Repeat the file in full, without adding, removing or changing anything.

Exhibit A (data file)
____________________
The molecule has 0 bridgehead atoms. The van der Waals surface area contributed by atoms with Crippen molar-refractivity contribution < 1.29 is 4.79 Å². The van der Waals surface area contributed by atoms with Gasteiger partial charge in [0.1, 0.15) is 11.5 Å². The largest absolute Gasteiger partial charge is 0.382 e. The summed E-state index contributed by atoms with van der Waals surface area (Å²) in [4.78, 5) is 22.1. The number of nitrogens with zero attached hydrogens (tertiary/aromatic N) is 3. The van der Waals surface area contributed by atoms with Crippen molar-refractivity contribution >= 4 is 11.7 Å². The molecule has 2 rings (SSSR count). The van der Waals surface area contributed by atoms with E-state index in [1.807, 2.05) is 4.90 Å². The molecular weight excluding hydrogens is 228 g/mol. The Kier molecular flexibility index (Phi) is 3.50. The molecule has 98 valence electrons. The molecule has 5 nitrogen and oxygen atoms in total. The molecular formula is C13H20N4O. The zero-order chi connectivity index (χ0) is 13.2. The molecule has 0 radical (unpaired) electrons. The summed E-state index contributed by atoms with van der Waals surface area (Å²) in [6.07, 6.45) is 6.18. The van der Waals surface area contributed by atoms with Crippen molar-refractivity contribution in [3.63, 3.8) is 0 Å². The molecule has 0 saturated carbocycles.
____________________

The molecule has 0 bridgehead atoms. The van der Waals surface area contributed by atoms with Crippen molar-refractivity contribution < 1.29 is 4.79 Å². The van der Waals surface area contributed by atoms with Gasteiger partial charge in [0.1, 0.15) is 11.5 Å². The largest absolute Gasteiger partial charge is 0.382 e. The summed E-state index contributed by atoms with van der Waals surface area (Å²) in [4.78, 5) is 22.1. The number of nitrogens with zero attached hydrogens (tertiary/aromatic N) is 3. The van der Waals surface area contributed by atoms with Crippen molar-refractivity contribution >= 4 is 11.7 Å². The molecule has 2 rings (SSSR count). The van der Waals surface area contributed by atoms with E-state index in [1.807, 2.05) is 4.90 Å². The molecular weight excluding hydrogens is 228 g/mol. The Kier molecular flexibility index (Phi) is 3.50. The molecule has 98 valence electrons. The molecule has 5 nitrogen and oxygen atoms in total. The molecular formula is C13H20N4O. The zero-order chi connectivity index (χ0) is 13.2. The molecule has 0 radical (unpaired) electrons. The summed E-state index contributed by atoms with van der Waals surface area (Å²) in [6.07, 6.45) is 6.18. The van der Waals surface area contributed by atoms with Crippen molar-refractivity contribution in [3.63, 3.8) is 0 Å². The molecule has 0 saturated carbocycles.